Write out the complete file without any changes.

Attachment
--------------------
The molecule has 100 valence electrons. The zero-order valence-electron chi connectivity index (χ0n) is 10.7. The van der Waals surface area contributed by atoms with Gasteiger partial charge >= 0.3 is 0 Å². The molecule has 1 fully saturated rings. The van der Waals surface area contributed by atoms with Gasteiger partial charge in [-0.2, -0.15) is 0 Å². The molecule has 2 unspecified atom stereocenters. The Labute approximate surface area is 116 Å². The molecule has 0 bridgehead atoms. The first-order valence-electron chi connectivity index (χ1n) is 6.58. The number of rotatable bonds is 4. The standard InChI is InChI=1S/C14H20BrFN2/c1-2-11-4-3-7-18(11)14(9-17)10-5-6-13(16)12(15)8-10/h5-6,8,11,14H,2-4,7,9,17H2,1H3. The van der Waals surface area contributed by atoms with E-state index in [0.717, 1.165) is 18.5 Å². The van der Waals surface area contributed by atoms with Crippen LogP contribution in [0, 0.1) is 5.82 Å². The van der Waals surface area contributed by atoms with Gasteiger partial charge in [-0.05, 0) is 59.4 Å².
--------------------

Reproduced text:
The molecule has 100 valence electrons. The zero-order valence-electron chi connectivity index (χ0n) is 10.7. The van der Waals surface area contributed by atoms with Gasteiger partial charge >= 0.3 is 0 Å². The molecule has 1 fully saturated rings. The van der Waals surface area contributed by atoms with Gasteiger partial charge in [-0.2, -0.15) is 0 Å². The molecule has 2 unspecified atom stereocenters. The Labute approximate surface area is 116 Å². The molecule has 0 bridgehead atoms. The first-order valence-electron chi connectivity index (χ1n) is 6.58. The number of rotatable bonds is 4. The standard InChI is InChI=1S/C14H20BrFN2/c1-2-11-4-3-7-18(11)14(9-17)10-5-6-13(16)12(15)8-10/h5-6,8,11,14H,2-4,7,9,17H2,1H3. The van der Waals surface area contributed by atoms with E-state index in [0.717, 1.165) is 18.5 Å². The van der Waals surface area contributed by atoms with Crippen LogP contribution in [0, 0.1) is 5.82 Å². The van der Waals surface area contributed by atoms with Gasteiger partial charge in [-0.05, 0) is 59.4 Å².